Power Pencils.

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Power Pencils! Watch the video, and then come back. Honestly, we will wait.

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This came to HQ last weekend. Power Pencils are magical pencils (!) with magical powers — though the magic happens only by certain practices and under the auspices of certain rules. These are some rules of the Dragon Pencil, for instance:
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The pencils are marked via Lazer Beam, burnt into the wood with pleasing effects. The Pencil of Desire:

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And the Dragon Pencil:

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You will notice that the pencils are dyed differently, shaped differently and have different erasers and ferrules. I don’t know why, but I enjoy this fact. These are not factory-stamped pencils churned out massively.

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How do they write? I don’t know yet. I have not gathered the correct circumstances in/with which to work their magic. So they remain virginal and latent currently. This will change soon, and I hope to report back.

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In the meantime, you can buy your own singly, or as a subscription via the Etsy store. Shipping is $2.50 for the $5 single pencils and $15 for the subscription. I really like the subscription model, echoing the Field Notes we all know and so many of us love. This would be a great gift, and the two samples we received for free have been hidden because of the advances of certain Magic Thieves in this HQ.

 

 

 

 

Review of Sprout Pencils.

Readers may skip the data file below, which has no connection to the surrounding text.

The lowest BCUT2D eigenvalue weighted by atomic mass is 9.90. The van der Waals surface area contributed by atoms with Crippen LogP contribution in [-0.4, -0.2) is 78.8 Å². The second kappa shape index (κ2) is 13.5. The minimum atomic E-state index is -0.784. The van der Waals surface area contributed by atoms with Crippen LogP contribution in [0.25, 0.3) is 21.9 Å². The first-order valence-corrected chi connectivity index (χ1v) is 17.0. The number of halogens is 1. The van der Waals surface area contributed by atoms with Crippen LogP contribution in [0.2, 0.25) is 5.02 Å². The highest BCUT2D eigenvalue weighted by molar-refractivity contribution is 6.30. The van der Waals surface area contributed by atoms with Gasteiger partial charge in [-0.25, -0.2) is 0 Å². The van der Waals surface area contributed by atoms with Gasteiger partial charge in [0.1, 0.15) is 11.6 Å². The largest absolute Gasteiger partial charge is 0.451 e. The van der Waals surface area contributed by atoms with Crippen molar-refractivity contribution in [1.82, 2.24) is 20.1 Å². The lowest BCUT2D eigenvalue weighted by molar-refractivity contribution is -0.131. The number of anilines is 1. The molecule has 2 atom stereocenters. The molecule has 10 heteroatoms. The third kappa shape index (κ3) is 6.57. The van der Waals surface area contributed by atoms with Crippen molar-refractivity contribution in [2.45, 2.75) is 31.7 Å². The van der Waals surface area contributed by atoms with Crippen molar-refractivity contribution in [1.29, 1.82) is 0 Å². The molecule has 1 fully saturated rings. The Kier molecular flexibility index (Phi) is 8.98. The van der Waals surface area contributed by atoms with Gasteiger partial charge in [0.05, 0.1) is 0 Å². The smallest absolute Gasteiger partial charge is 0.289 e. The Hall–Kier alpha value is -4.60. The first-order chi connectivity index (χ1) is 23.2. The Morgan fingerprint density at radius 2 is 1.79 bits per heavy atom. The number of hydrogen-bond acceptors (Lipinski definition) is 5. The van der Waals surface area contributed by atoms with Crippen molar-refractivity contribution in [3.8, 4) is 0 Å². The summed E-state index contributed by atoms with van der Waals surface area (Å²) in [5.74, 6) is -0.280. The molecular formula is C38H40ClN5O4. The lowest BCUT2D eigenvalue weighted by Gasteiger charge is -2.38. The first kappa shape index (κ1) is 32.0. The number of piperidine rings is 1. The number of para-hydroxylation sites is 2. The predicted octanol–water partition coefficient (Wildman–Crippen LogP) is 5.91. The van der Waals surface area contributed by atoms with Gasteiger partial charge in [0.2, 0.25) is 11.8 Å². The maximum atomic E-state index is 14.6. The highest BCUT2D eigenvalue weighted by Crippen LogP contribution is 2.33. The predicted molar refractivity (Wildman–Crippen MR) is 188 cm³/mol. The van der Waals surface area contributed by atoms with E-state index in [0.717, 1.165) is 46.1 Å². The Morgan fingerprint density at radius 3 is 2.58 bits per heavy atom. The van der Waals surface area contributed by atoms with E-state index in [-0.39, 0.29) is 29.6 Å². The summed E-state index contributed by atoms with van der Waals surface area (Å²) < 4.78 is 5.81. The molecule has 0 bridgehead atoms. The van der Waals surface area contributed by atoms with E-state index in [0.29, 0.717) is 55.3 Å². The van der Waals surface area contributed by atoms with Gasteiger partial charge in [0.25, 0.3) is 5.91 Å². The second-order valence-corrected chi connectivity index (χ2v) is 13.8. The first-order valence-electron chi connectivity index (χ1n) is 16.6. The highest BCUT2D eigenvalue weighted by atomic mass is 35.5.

The herd pack, lined up.

The herb pack, lined up.

The kind folks at Sprout sent us a pack of their plantable pencils recently for review (gratis), and I am in love with these pencils. These were originally on Kickstarter, and I missed them totally.

We received the herb pack, which reads like a list of the contents of the little garden in our small yard here at HQ. These are round pencils, made of cedar, in the USA. The logo is laser-etched, which made them smell like a campfire for the first week or two that I had them. And that’s a good thing.*

Before my pack was gutted, I scored one of these patriotic notebooks.

Before my pack was gutted, I scored one of these patriotic notebooks.

The ends are capped with a dark green plastic which dissolves in water. This contains the seeds. Do not chew on it. How does it work? Let’s borrow Sprout’s graphic:

Click for larger goodness.

Click for larger goodness.

Detailed instructions are also here.

I got these arrived a little too late for planting in Central Maryland, but I have another plan in mind. I am going to use these up before next spring and plant them then, for some Pencilicious Planting Action (PPA). I hope to report back then on how well they work, with photos of lushness galore.

I love when pencils come in a box.

I love when pencils come in a box.

In action, these pencils are very nice to write with. The unfinished wood and round shape are very comfortable, and the cedar sharpens perfectly. They come unsharpened; so you can get out a little Compost Cedar from the get-go. The leads are smooth and a little on the light side. This makes them great for writing on rough pots and textured plant-labels. The moisture sensitive caps do make me leave these inside during the muggy Maryland summer. But I can’t say that I venture outside to write as much in July as I probably should anyway. The lead is smear-resistant and seems to be lightly waxed. Erasing is impressive, and ghosting is not bad at all. They feel like a modern Ticonderoga core to me.